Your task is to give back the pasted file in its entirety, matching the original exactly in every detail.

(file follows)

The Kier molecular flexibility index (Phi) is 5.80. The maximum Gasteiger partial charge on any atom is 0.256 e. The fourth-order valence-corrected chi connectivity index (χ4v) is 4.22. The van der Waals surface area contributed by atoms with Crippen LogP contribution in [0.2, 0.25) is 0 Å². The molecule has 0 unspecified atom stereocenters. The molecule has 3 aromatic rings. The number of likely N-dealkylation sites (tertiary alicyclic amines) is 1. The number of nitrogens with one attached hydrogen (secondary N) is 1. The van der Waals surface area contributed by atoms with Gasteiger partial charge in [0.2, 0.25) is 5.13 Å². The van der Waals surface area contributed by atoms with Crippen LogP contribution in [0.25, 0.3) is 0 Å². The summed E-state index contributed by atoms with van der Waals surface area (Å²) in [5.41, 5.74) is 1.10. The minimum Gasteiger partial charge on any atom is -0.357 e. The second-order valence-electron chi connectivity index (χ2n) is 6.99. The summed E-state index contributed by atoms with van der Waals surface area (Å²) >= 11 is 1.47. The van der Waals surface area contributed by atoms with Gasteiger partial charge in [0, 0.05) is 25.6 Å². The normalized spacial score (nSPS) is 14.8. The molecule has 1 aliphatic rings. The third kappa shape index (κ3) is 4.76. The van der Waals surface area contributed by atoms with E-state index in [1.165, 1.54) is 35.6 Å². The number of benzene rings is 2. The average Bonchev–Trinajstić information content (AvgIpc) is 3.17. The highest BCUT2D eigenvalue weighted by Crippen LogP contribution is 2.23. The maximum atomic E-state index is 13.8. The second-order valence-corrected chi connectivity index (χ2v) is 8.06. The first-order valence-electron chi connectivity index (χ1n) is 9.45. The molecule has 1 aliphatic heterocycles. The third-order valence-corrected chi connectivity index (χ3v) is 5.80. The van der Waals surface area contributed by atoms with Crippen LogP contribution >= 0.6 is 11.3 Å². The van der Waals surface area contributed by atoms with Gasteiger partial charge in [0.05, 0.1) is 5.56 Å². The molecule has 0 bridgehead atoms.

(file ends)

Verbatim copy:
The Kier molecular flexibility index (Phi) is 5.80. The maximum Gasteiger partial charge on any atom is 0.256 e. The fourth-order valence-corrected chi connectivity index (χ4v) is 4.22. The van der Waals surface area contributed by atoms with Crippen LogP contribution in [0.2, 0.25) is 0 Å². The molecule has 0 unspecified atom stereocenters. The molecule has 3 aromatic rings. The number of likely N-dealkylation sites (tertiary alicyclic amines) is 1. The number of nitrogens with one attached hydrogen (secondary N) is 1. The van der Waals surface area contributed by atoms with Gasteiger partial charge in [0.2, 0.25) is 5.13 Å². The van der Waals surface area contributed by atoms with Crippen LogP contribution in [0.25, 0.3) is 0 Å². The summed E-state index contributed by atoms with van der Waals surface area (Å²) in [5.41, 5.74) is 1.10. The minimum Gasteiger partial charge on any atom is -0.357 e. The second-order valence-electron chi connectivity index (χ2n) is 6.99. The summed E-state index contributed by atoms with van der Waals surface area (Å²) >= 11 is 1.47. The van der Waals surface area contributed by atoms with Gasteiger partial charge in [0, 0.05) is 25.6 Å². The normalized spacial score (nSPS) is 14.8. The molecule has 1 aliphatic rings. The third kappa shape index (κ3) is 4.76. The van der Waals surface area contributed by atoms with E-state index in [1.165, 1.54) is 35.6 Å². The number of benzene rings is 2. The average Bonchev–Trinajstić information content (AvgIpc) is 3.17. The highest BCUT2D eigenvalue weighted by Crippen LogP contribution is 2.23. The maximum atomic E-state index is 13.8. The second-order valence-corrected chi connectivity index (χ2v) is 8.06. The first-order valence-electron chi connectivity index (χ1n) is 9.45. The molecule has 1 aliphatic heterocycles. The third-order valence-corrected chi connectivity index (χ3v) is 5.80. The van der Waals surface area contributed by atoms with Crippen LogP contribution >= 0.6 is 11.3 Å². The van der Waals surface area contributed by atoms with Gasteiger partial charge in [0.05, 0.1) is 5.56 Å². The molecule has 0 bridgehead atoms.